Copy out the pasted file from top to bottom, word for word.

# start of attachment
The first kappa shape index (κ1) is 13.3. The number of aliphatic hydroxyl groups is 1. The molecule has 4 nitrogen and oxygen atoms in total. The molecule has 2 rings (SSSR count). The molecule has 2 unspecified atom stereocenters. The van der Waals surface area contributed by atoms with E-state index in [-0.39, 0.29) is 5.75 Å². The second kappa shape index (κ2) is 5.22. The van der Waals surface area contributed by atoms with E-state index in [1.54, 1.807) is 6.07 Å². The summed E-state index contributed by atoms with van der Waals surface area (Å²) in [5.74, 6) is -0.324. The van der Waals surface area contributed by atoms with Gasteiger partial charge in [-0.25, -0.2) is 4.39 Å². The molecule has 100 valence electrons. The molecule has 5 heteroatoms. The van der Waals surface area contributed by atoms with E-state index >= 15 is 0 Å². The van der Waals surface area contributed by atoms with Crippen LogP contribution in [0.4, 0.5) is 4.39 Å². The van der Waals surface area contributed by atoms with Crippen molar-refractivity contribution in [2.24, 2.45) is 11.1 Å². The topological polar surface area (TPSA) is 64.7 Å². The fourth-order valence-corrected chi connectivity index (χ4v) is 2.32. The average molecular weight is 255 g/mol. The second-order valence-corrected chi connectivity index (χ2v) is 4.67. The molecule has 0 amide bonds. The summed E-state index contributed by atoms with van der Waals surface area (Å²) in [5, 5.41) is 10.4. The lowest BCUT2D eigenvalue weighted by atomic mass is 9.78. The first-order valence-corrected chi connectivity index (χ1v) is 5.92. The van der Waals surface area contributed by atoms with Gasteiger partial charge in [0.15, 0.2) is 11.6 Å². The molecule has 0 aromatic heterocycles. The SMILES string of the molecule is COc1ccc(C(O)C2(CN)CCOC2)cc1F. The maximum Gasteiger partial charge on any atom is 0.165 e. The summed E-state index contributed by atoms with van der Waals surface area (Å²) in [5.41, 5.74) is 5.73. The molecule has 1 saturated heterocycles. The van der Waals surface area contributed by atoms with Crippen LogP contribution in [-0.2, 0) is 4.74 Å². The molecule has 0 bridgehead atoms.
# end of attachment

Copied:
The first kappa shape index (κ1) is 13.3. The number of aliphatic hydroxyl groups is 1. The molecule has 4 nitrogen and oxygen atoms in total. The molecule has 2 rings (SSSR count). The molecule has 2 unspecified atom stereocenters. The van der Waals surface area contributed by atoms with E-state index in [-0.39, 0.29) is 5.75 Å². The second kappa shape index (κ2) is 5.22. The van der Waals surface area contributed by atoms with E-state index in [1.54, 1.807) is 6.07 Å². The summed E-state index contributed by atoms with van der Waals surface area (Å²) in [5.74, 6) is -0.324. The van der Waals surface area contributed by atoms with Gasteiger partial charge in [-0.25, -0.2) is 4.39 Å². The molecule has 100 valence electrons. The molecule has 5 heteroatoms. The van der Waals surface area contributed by atoms with E-state index >= 15 is 0 Å². The van der Waals surface area contributed by atoms with Crippen LogP contribution in [0.4, 0.5) is 4.39 Å². The van der Waals surface area contributed by atoms with Crippen molar-refractivity contribution in [2.24, 2.45) is 11.1 Å². The topological polar surface area (TPSA) is 64.7 Å². The fourth-order valence-corrected chi connectivity index (χ4v) is 2.32. The average molecular weight is 255 g/mol. The second-order valence-corrected chi connectivity index (χ2v) is 4.67. The molecule has 0 amide bonds. The summed E-state index contributed by atoms with van der Waals surface area (Å²) in [5, 5.41) is 10.4. The lowest BCUT2D eigenvalue weighted by atomic mass is 9.78. The first-order valence-corrected chi connectivity index (χ1v) is 5.92. The van der Waals surface area contributed by atoms with Gasteiger partial charge in [0.15, 0.2) is 11.6 Å². The molecule has 0 aromatic heterocycles. The SMILES string of the molecule is COc1ccc(C(O)C2(CN)CCOC2)cc1F. The maximum Gasteiger partial charge on any atom is 0.165 e. The summed E-state index contributed by atoms with van der Waals surface area (Å²) in [5.41, 5.74) is 5.73. The molecule has 1 saturated heterocycles. The van der Waals surface area contributed by atoms with Crippen LogP contribution in [-0.2, 0) is 4.74 Å². The molecule has 0 bridgehead atoms.